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Posted by on Jan 5, 2013 in Uncategorized | 11 comments

Is it wrong to be resistant to opposing Anti-supernaturalism? Or not?


I recently had a discussion with a real Christian. I was pleased we were able to express our views and really learn about each other. She asked if she could send me a book. I, of course, said yes.

It was a book on Christian apologetics. The first chapter warned Christians about the “anti-supernatural bias” they might encounter when discussing the Bible with nonbelievers. This term was new to me. The first thing that struck me was that the “anti” and the “super” cancel each other out. What they were objecting to was a bias for “naturalism”, the basis for science and a modern worldview. This is like objecting to being anti-magic or anti-evil. We normally simply say “rational” or “good”. Framing it this way is obfuscatory and subtly pejorative, as if the starting point is the supernatural and nonbelievers are wrong to refute it. Through the Looking Glass stuff.

Next, I googled “anti-supernatural bias” and was surprised to see it had been the subject of 135,000 other searches. Here’s a typical reference:

“Defenders of Christianity often complain that non-believers approach apologetic arguments with an “anti-supernatural bias,” an unsavory obstacle which clouds the non-believer’s judgment with inherently anti-theistic leanings. It is because of this bias that arguments in defense of Christianity are not given a fair hearing. This prejudice against “the supernatural,” is very real and very widespread. As one believer puts it, “’There is also an unwarranted anti-supernatural bias in academia and elsewhere which causes many to dismiss certain Christian doctrines without a fair consideration’.”

First, it is easy to see what psychologists call motivated reasoning here. Christians object when their supernatural claims are not taken seriously, but they themselves don’t take the supernatural claims of other religions seriously. They are making a general argument, but only for themselves. They undermine the point they are trying to make, which is that supernatural claims deserve fair consideration.

Second, I am not aware of an instance where science has dismissed anything without fair consideration. Science tries hard to identify and compensate for biases in gathering data. Further, there is a huge body of research about ESP, UFOs, paranormal phenomena, near-death experiences, parthenogenesis, the efficacy of prayer, etc. It would be hard to find an area that has not been the subject of a legitimate study. Scientists are extremely open-minded. This is easy to see in theoretical physics. There are some seriously whacked-out ideas in that field. They are entertained because we are trying so hard to make sense of the data. The data drives all of it.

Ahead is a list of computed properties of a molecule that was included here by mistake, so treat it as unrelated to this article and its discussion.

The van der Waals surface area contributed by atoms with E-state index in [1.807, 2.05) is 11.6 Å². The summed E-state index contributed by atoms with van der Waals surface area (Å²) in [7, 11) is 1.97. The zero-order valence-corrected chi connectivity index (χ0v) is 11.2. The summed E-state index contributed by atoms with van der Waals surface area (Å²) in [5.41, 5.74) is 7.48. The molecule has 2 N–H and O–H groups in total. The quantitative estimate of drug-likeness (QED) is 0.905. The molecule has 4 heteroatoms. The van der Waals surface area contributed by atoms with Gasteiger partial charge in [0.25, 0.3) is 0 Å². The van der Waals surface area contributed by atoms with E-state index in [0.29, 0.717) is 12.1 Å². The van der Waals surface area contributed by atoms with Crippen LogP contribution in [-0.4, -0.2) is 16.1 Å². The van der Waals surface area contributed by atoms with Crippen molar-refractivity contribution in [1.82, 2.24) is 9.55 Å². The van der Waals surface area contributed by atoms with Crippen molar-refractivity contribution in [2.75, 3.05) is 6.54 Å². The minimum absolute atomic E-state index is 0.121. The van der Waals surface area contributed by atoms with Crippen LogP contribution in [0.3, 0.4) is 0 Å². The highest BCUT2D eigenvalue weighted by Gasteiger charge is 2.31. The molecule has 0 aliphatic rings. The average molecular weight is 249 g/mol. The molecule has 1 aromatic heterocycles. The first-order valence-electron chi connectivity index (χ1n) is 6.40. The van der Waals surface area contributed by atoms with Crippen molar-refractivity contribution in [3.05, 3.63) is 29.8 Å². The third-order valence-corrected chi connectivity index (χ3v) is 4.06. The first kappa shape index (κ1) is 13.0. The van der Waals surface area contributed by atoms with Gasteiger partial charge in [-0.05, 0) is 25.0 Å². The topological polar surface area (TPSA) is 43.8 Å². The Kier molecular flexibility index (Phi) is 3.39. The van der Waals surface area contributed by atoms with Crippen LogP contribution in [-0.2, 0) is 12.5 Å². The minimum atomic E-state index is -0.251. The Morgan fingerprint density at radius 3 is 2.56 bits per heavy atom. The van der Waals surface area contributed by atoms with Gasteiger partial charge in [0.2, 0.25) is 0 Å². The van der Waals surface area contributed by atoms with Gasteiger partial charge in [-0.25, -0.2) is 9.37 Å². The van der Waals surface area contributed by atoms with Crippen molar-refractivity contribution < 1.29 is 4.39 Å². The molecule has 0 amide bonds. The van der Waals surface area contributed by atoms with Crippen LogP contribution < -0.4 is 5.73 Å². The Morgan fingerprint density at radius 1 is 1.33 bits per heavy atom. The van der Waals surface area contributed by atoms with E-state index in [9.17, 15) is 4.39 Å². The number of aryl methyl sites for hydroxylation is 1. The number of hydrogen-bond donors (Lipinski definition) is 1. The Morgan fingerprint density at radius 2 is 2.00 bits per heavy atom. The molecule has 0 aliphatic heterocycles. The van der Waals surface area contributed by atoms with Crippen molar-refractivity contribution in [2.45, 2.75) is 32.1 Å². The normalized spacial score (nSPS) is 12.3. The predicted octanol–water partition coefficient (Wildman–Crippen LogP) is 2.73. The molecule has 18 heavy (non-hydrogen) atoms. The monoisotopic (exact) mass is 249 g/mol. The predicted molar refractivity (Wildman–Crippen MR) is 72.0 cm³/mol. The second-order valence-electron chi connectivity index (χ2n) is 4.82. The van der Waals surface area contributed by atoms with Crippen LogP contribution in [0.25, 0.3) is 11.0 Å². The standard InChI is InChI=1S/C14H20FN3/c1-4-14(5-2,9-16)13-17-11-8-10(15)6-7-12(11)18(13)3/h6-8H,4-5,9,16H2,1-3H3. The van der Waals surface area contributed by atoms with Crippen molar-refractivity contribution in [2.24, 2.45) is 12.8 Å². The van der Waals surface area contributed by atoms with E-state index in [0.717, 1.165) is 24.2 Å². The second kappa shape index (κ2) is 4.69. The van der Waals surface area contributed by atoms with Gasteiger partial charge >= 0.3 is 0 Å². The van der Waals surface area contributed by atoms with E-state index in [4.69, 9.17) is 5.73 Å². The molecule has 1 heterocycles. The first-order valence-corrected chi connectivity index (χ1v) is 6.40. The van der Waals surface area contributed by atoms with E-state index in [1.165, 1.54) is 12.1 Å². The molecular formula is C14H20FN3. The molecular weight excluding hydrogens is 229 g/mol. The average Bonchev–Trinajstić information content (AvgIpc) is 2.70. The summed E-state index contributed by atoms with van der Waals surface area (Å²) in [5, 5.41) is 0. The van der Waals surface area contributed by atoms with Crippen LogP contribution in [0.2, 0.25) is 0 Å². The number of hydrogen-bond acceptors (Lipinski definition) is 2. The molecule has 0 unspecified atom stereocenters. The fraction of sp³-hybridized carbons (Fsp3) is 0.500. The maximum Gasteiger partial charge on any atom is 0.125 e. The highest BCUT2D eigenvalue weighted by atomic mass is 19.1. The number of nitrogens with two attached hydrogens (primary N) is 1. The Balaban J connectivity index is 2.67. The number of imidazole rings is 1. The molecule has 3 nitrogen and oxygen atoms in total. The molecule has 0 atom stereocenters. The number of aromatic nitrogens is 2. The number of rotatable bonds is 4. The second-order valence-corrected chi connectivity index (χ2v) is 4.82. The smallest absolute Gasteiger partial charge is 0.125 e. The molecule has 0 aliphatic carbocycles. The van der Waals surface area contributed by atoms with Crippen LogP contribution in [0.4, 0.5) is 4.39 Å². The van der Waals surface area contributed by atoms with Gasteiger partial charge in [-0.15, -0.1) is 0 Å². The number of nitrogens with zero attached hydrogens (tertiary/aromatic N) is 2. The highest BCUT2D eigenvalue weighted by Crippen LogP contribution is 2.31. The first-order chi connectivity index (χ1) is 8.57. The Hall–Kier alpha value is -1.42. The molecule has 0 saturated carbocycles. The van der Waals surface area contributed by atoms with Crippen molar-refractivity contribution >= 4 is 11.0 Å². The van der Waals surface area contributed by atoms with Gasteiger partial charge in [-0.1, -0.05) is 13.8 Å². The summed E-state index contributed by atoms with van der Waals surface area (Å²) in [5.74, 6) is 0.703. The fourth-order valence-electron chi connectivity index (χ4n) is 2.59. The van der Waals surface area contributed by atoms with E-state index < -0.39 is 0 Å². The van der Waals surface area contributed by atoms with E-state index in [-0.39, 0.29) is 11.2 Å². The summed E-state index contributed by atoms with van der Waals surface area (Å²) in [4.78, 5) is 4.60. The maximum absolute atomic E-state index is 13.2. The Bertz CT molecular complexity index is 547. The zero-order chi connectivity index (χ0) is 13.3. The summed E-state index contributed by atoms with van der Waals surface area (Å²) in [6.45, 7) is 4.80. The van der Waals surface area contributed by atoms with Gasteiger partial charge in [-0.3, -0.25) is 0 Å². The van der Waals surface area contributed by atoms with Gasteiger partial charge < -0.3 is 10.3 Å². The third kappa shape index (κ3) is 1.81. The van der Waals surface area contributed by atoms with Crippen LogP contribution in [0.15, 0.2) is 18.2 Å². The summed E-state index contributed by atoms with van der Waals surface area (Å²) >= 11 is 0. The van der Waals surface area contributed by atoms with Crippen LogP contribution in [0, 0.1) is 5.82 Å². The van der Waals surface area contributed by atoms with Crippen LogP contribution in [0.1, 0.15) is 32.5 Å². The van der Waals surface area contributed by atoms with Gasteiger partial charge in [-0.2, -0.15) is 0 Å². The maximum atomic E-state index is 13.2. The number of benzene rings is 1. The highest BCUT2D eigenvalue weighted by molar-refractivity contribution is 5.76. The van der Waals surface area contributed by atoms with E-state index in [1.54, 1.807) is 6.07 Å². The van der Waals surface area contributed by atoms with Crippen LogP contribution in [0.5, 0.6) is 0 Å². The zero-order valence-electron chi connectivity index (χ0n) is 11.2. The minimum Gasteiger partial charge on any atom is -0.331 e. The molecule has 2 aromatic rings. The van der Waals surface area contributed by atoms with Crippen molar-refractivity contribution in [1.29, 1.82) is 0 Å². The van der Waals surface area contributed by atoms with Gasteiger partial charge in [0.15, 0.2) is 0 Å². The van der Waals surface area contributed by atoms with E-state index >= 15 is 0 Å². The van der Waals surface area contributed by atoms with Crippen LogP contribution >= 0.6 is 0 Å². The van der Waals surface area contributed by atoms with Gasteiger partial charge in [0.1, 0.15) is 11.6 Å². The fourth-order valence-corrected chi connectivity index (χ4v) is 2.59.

The term “anti-supernatural bias” made me wonder if there are biases in science or academia and whether they are warranted. Apologetic Christians seem to want the luster of rational consistency for their supernatural claims. Wikipedia has this to say about the supernatural:

“Characteristic for phenomena claimed as supernatural are anomaly, uniqueness and uncontrollability, thus lacking reproducibility required for scientific examination.”

By definition, then, supernatural phenomena are outside the realm of science. If science ignores anything, it is not because of a bias, but because the area has made itself inaccessible to science. Supernatural phenomena fall into this category. I’d love to investigate the supposed resurrection of Christ, but there is no data to investigate, only conflicting second-hand accounts in ancient texts. There is no way to reproduce the event. Christians present no physical evidence and claim that it was unique in the universe. Claims like this have to be filed under “awaiting further evidence”. If we ignore them, it is because there are so many vibrant phenomena going on all around us that we lose interest in such extraordinary and unreproducible claims.

It is very important to realize that subjective experience is not evidence. If it were, then anything ever imagined would have to be given equal consideration. Gnomes, goblins, fairies, elves, zombies, monsters, sprites and the various pantheons of dead gods would all get funding for research. It is not a bias to require more evidence than a person’s subjective experience in order to take something seriously. It is reasonable. What is unreasonable is the expectation of the world’s religious believers that we should give every bizarre detail of their theologies a fair hearing. If they have nothing more than their wishful thinking to support their claims, we have no reason to take them seriously. And neither do they.